Russia: a region of extremes

Publish date: April 12, 2004

Written by: Grigory Pasko

MOSCOW—A seminar late last month on the handling spent nuclear fuel, or SNF, and radioactive waste on the Kola Peninsula—home to Russia’s Northern Fleet and civilian nuclear-powered icebreaker base—produced equal measures of bureaucratic pomposity and surprise hints at much needed cash and help.

First to the help. According to British officials, the British contractors Crown Agents are currently in detailed discussions with the Murmansk Shipping company on establishing a project to build a Spent Nuclear Fuel Facility at the Atomflot site Murmansk which would be used to secure icebreaker fuel currently on the floating Lotta storage facility, a run-down service ship.

The United Kingdom, or UK Government has yet to see the detailed project proposal and give financial approval. If financial approval is eventually forthcoming it will be part of the UK’s contribution to the G8 Global Partnership initiative. The annual budget for this initiative is $51.3 annually. The Atomflot project was estimated at the Moscow seminar to be $19m. But the UK official said it would likely be closer to $12m.

Financial approval will particularly depend on their being appropriate physical protection build into the SNF facilility and satisfactory completion of Environmental Impact Analysis and other risk assessments, the official said.

Crown agents won a tender in 2000 to create casks and pads for waste from the Lotta, but funding delays meant the project did not begin until this year.

A formal announcement about the project will be made once all the necessary financial and risk assessments have been completed, the British official said.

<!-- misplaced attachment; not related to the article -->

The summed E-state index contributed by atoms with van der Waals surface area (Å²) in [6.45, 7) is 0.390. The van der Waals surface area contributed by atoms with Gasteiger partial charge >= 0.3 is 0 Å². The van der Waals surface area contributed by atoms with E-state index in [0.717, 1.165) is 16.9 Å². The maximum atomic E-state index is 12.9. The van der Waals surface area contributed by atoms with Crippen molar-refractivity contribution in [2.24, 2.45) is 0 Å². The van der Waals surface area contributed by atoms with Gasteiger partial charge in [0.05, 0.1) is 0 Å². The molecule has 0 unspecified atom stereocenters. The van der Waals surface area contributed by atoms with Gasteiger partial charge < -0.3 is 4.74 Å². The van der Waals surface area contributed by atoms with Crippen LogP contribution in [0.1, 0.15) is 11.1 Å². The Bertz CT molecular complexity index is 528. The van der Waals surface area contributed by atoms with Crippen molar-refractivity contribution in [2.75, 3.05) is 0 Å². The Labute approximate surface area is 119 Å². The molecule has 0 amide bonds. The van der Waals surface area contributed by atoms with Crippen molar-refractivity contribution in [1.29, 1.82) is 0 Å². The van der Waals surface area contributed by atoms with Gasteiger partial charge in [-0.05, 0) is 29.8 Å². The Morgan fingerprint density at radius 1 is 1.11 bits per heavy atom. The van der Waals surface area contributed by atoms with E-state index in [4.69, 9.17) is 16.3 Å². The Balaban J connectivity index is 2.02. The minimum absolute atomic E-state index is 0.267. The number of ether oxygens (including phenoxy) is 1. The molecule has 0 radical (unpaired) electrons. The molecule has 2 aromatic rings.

The contractual leadershi from Crown Agents, should it come through, is a major step in alleviating radioactive threats from floating SNF storage facilities on the Kola Peninsula. The project may also draw greater attention to the Lepse, another Kola Peninsula based service vessel loaded with damaged spent nuclear fuel and which presents an even greater radioactive hazard.

Now for the bureaucrats and what they had to say—including a warm endorsement of the Soviet proliferation of nuclear weapons. Chairman of the Russian State Duma’s Committee on the Environment Vladimir Grachev presided over the March 29th seminar.

Opening the meeting, Vladimir Grachev noted that the problem of radiation and nuclear safety in the whole was very pressing for Russia and for the whole world. “Expanding military might, many countries, including Russia, adhered to the principle “might is right, we’ll see about the rest later.”

”We are forced to accumulate nuclear weapons,” says Grachev. “And I do not blame Russia for that. I am proud of my motherland. We did well to accumulate nuclear weapons. Otherwise we would have been conquered, or something else, long ago.”

Onward and upward. According to Grachev, western countries are simply obliged to fund Russian programmes to dispose of nuclear powered submarine and radioactive waste since it was, really, you know, the West’s fault that the former USSR and, later, Russia continued to arm itself to the teeth with nuclear weapons.

A great country asks for a great pile of waste
Russia’s nuclear might, as Grachev said, is “the only factor” that will “preserve a great one sixth of the country.” Such a great territory, said Grachev, needs to be used effectively: Russia, after all, is big enough to find a place to find space for radioactive waste disposal. What difference would contributing one sixth of its space to that purpose make?